Democracy in Europe Not Dead Yet

| Sun Nov. 20, 2011 12:06 PM EST

As Europe's financial crisis reaches its climax, Ross Douthat mourns the inexorable rise of the technocrats:

For the inhabitants of Italy and Greece, who have just watched democratically elected governments toppled by pressure from financiers, European Union bureaucrats and foreign heads of state, it evokes the cold reality of 21st-century politics. Democracy may be nice in theory, but in a time of crisis it’s the technocrats who really get to call the shots.

Brad DeLong disagrees. The duly elected leaders of Greece and Italy, he says, chose new prime ministers "because they wanted their countries to borrow money--and the people who they wanted to borrow money from were very unwilling to lend it to governments headed by Papandreou and Berlusconi but willing to lend it to governments headed by Papademos and Monti."

Unlike Brad, I don't really have a problem with calling either the EU's panjandrums or Papademos and Monti technocrats, though it's true that in the financial world "technocrat" isn't really a name for someone dedicated to serried columns of facts and figures as much as it's a name for someone with a particular ideological disposition: pro-creditor, pro-austerity, and anti-inflation. Love it or hate it, it's the ideology of Germany, it's the ideology of the ECB, it's the ideology of the IMF, and it's the ideology of the dominant political class in the United States.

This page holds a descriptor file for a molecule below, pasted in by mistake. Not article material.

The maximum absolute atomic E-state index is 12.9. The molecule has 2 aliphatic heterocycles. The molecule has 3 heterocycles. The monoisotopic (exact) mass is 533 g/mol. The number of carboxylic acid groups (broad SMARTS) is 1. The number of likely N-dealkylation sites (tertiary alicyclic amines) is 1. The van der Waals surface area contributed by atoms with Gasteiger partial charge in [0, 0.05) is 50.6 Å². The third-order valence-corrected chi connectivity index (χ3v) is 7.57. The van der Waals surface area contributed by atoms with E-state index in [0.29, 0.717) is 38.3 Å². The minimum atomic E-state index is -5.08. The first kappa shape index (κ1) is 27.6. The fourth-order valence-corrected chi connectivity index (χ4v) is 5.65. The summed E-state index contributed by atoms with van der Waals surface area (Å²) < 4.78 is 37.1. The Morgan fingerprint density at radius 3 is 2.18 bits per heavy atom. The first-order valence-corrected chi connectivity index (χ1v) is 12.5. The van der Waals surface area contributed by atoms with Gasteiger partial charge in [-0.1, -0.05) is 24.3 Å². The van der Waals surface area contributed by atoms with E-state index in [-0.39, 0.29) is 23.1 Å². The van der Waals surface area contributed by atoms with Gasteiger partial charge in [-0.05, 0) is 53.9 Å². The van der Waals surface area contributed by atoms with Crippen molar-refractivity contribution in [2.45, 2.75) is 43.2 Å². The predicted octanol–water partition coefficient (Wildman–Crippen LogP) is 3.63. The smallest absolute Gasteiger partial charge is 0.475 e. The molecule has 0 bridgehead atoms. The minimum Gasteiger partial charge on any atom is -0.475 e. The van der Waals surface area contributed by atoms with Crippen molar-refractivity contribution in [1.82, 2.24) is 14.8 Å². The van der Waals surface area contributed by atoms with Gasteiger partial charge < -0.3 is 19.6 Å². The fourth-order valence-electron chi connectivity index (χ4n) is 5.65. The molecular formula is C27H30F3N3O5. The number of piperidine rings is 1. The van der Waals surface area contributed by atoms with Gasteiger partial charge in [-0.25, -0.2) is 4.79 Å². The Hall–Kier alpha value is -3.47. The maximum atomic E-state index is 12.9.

But here's something to make Ross feel better: this is hardly the cold reality of only 21st-century politics. The same dynamic that led to the fall of the Greek and Italian governments — pressure from creditors on countries that couldn't pay their mounting debts — is pretty much the same dynamic that led to the fall of the Iron Curtain. It's not anything new, it's not necessarily bad, and it's not even necessarily anti-democratic. Millions of people in Eastern Europe live in more democracy today than they did in 1989 thanks to pressure from creditors on their governments to pay their bills.

I'm not happy with the way financial technocrats are handling Europe's current mess, but whether they're ultimately good or bad for democracy is too early to say. After all, Berlusconi-style corporatists aren't exactly tribunes of the people either once you scratch an inch below their glad-handing surfaces, nor is the toxic combination of civil servants and the rich that's ruled Greece for the past couple of decades. I wouldn't sound the death knell for European democracy quite yet.

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